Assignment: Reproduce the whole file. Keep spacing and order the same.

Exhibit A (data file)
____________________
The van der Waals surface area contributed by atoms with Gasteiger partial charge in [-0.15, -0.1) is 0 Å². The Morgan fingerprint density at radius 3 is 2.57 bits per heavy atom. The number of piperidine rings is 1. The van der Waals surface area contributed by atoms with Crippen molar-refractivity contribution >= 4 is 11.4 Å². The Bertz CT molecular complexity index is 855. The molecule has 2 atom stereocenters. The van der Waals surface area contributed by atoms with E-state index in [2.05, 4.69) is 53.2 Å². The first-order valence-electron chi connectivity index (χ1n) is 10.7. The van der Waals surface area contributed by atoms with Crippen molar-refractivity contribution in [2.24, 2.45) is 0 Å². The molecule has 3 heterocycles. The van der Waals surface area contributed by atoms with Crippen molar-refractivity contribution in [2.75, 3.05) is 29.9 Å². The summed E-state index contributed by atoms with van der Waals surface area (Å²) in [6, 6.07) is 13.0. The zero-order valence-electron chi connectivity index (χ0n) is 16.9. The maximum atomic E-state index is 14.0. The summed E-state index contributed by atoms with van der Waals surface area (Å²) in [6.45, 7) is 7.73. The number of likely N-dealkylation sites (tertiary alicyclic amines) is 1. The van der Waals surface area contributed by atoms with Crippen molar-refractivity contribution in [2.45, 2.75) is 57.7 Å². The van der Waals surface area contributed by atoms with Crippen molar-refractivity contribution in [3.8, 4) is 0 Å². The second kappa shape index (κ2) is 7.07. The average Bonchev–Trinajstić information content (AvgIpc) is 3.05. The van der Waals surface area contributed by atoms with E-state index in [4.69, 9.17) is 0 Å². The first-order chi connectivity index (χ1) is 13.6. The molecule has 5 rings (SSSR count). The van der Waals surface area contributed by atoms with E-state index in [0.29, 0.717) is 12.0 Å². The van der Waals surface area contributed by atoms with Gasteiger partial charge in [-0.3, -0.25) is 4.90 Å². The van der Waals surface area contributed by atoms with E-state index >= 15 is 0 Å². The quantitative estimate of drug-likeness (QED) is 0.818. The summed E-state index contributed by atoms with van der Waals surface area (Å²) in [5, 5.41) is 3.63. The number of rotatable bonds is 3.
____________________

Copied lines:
The van der Waals surface area contributed by atoms with Gasteiger partial charge in [-0.15, -0.1) is 0 Å². The Morgan fingerprint density at radius 3 is 2.57 bits per heavy atom. The number of piperidine rings is 1. The van der Waals surface area contributed by atoms with Crippen molar-refractivity contribution >= 4 is 11.4 Å². The Bertz CT molecular complexity index is 855. The molecule has 2 atom stereocenters. The van der Waals surface area contributed by atoms with E-state index in [2.05, 4.69) is 53.2 Å². The first-order valence-electron chi connectivity index (χ1n) is 10.7. The van der Waals surface area contributed by atoms with Crippen molar-refractivity contribution in [2.24, 2.45) is 0 Å². The molecule has 3 heterocycles. The van der Waals surface area contributed by atoms with Crippen molar-refractivity contribution in [2.75, 3.05) is 29.9 Å². The summed E-state index contributed by atoms with van der Waals surface area (Å²) in [6, 6.07) is 13.0. The zero-order valence-electron chi connectivity index (χ0n) is 16.9. The maximum atomic E-state index is 14.0. The summed E-state index contributed by atoms with van der Waals surface area (Å²) in [6.45, 7) is 7.73. The number of likely N-dealkylation sites (tertiary alicyclic amines) is 1. The van der Waals surface area contributed by atoms with Crippen molar-refractivity contribution in [2.45, 2.75) is 57.7 Å². The van der Waals surface area contributed by atoms with Crippen molar-refractivity contribution in [3.8, 4) is 0 Å². The second kappa shape index (κ2) is 7.07. The average Bonchev–Trinajstić information content (AvgIpc) is 3.05. The van der Waals surface area contributed by atoms with E-state index in [4.69, 9.17) is 0 Å². The first-order chi connectivity index (χ1) is 13.6. The molecule has 5 rings (SSSR count). The van der Waals surface area contributed by atoms with E-state index in [0.29, 0.717) is 12.0 Å². The van der Waals surface area contributed by atoms with Gasteiger partial charge in [-0.3, -0.25) is 4.90 Å². The van der Waals surface area contributed by atoms with E-state index >= 15 is 0 Å². The quantitative estimate of drug-likeness (QED) is 0.818. The summed E-state index contributed by atoms with van der Waals surface area (Å²) in [5, 5.41) is 3.63. The number of rotatable bonds is 3.